It is increasingly common for Grandparents to have to make applications to Court for contact to their grandchildren. Sadly when there is a breakdown within a family unit, for various reasons, grandparents can lose contact with their grandchildren. The most common reason for this is that after separation or divorce, the parent with whom the child lives refuses to allow the grandparents (usually the “in-laws”) to have contact to the child.
Whilst of course it is always best to try and negotiate these matters and sometimes the Mediation Service can help resolve these disputes, there are occasions when the only way grandparents can secure contact to grandchildren is by way of a Court Order.
Grandparents must first of all make an application to Court for “leave” (permission) of the Court to make an application for contact. In most cases leave is granted especially where there has been contact between the children and grandparents prior to the breakdown of the family.
Assuming grandparents are granted leave to make an application then the application is heard in a similar fashion to applications made by parents for contact to their children. However, quite often grandparents’ applications have to be balanced alongside parents’ applications for contact. For instance, it is not uncommon for a father to be denied contact to children by the mother who also objects to the paternal grandparents exercising contact. Generally, the Courts will of course give priority to father’s contact and usually, if father is granted contact then the paternal grandparents can take advantage of that and exercise contact to the children when their son exercises contact.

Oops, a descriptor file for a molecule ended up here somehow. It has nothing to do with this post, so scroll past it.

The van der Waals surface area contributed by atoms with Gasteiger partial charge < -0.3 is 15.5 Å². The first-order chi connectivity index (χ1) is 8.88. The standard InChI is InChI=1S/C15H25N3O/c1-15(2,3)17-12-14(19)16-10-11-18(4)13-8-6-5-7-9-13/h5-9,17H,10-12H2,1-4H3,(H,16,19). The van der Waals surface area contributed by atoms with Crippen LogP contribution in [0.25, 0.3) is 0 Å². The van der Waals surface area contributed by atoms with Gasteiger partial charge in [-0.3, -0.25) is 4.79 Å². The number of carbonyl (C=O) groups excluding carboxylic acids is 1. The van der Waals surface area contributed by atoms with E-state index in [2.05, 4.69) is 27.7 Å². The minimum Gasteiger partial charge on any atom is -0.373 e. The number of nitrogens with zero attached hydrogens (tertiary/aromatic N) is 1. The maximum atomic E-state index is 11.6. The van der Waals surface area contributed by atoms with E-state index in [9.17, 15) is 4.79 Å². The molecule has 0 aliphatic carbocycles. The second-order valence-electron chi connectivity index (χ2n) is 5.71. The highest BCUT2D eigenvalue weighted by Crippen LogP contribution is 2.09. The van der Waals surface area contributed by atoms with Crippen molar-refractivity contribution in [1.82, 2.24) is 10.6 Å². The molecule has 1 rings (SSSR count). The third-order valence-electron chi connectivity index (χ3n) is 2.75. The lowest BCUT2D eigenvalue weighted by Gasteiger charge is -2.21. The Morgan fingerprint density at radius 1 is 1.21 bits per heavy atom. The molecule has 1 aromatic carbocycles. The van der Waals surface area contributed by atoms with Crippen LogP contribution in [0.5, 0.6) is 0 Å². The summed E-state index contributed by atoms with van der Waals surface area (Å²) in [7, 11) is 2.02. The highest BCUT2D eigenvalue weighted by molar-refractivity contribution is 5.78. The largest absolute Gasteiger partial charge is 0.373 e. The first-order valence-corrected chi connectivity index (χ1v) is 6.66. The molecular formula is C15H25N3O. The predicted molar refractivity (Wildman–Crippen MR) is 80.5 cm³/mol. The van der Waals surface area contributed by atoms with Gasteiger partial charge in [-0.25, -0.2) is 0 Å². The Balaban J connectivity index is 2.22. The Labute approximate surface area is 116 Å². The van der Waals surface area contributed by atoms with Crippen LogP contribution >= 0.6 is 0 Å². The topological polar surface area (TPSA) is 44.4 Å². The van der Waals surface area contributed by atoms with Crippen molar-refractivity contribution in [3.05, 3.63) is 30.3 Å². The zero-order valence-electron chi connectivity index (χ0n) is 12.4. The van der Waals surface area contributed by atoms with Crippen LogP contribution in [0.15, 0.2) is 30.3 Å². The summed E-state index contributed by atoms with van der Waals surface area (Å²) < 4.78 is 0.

In some cases however grandparents need to pursue contact quite independently for a variety of reasons – sometime there is a dispute not just with the daughter/son-in-law but also the son/daughter. Sometimes, a mother for instance, may not object to the children having contact with their father but does object to the children having contact with her ex “in-laws.” Sometimes a parent dies and the surviving parent will not allow contact between the children and grandparents.
In any decision where a Court has to consider issues regarding the children under the Children Act 1989, the welfare of the child is the paramount consideration of the Court. The Court will consider a variety of factors when deciding what is in the best interests of the child including the importance of the “child – grandparents” link over the years; the history of the relationship and the nature of the connection between the child and grandparent(s). Lord Justice Ward in a frequently quoted case in 1995 stated that grandparents ought to have a special place in a child’s affection worthy of being maintained by contact and contact is assumed to be beneficial.
If you need any further advice or assistance on this subject then please do not hesitate to contact our Family Team: Anita Toal on 01775 722261 or email email@example.com